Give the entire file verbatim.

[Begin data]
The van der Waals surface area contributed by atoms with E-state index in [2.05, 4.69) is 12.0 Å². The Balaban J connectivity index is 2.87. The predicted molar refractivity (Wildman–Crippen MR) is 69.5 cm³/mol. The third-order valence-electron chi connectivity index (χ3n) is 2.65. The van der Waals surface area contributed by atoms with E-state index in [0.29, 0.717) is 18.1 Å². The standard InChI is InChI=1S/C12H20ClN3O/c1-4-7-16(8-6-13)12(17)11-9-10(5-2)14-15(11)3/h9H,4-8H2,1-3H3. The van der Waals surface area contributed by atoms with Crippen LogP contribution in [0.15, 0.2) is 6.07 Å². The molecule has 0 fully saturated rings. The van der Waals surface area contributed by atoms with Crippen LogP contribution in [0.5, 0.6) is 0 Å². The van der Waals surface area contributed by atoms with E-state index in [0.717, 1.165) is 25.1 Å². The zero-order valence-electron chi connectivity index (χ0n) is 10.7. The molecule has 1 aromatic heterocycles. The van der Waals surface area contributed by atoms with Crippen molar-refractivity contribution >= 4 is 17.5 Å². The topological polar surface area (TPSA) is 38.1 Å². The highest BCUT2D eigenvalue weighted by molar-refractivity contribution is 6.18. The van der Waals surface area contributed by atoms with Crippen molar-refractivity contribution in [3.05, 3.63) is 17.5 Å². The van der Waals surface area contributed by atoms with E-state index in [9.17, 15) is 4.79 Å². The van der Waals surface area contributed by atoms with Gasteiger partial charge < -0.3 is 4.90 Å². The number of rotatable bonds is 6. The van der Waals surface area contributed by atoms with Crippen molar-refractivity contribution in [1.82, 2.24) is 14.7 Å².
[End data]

The van der Waals surface area contributed by atoms with E-state index in [2.05, 4.69) is 12.0 Å². The Balaban J connectivity index is 2.87. The predicted molar refractivity (Wildman–Crippen MR) is 69.5 cm³/mol. The third-order valence-electron chi connectivity index (χ3n) is 2.65. The van der Waals surface area contributed by atoms with E-state index in [0.29, 0.717) is 18.1 Å². The standard InChI is InChI=1S/C12H20ClN3O/c1-4-7-16(8-6-13)12(17)11-9-10(5-2)14-15(11)3/h9H,4-8H2,1-3H3. The van der Waals surface area contributed by atoms with Crippen LogP contribution in [0.15, 0.2) is 6.07 Å². The molecule has 0 fully saturated rings. The van der Waals surface area contributed by atoms with Crippen LogP contribution in [0.5, 0.6) is 0 Å². The van der Waals surface area contributed by atoms with E-state index in [0.717, 1.165) is 25.1 Å². The zero-order valence-electron chi connectivity index (χ0n) is 10.7. The molecule has 1 aromatic heterocycles. The van der Waals surface area contributed by atoms with Crippen molar-refractivity contribution >= 4 is 17.5 Å². The topological polar surface area (TPSA) is 38.1 Å². The highest BCUT2D eigenvalue weighted by molar-refractivity contribution is 6.18. The van der Waals surface area contributed by atoms with Crippen molar-refractivity contribution in [3.05, 3.63) is 17.5 Å². The van der Waals surface area contributed by atoms with E-state index in [9.17, 15) is 4.79 Å². The van der Waals surface area contributed by atoms with Gasteiger partial charge < -0.3 is 4.90 Å². The number of rotatable bonds is 6. The van der Waals surface area contributed by atoms with Crippen molar-refractivity contribution in [1.82, 2.24) is 14.7 Å².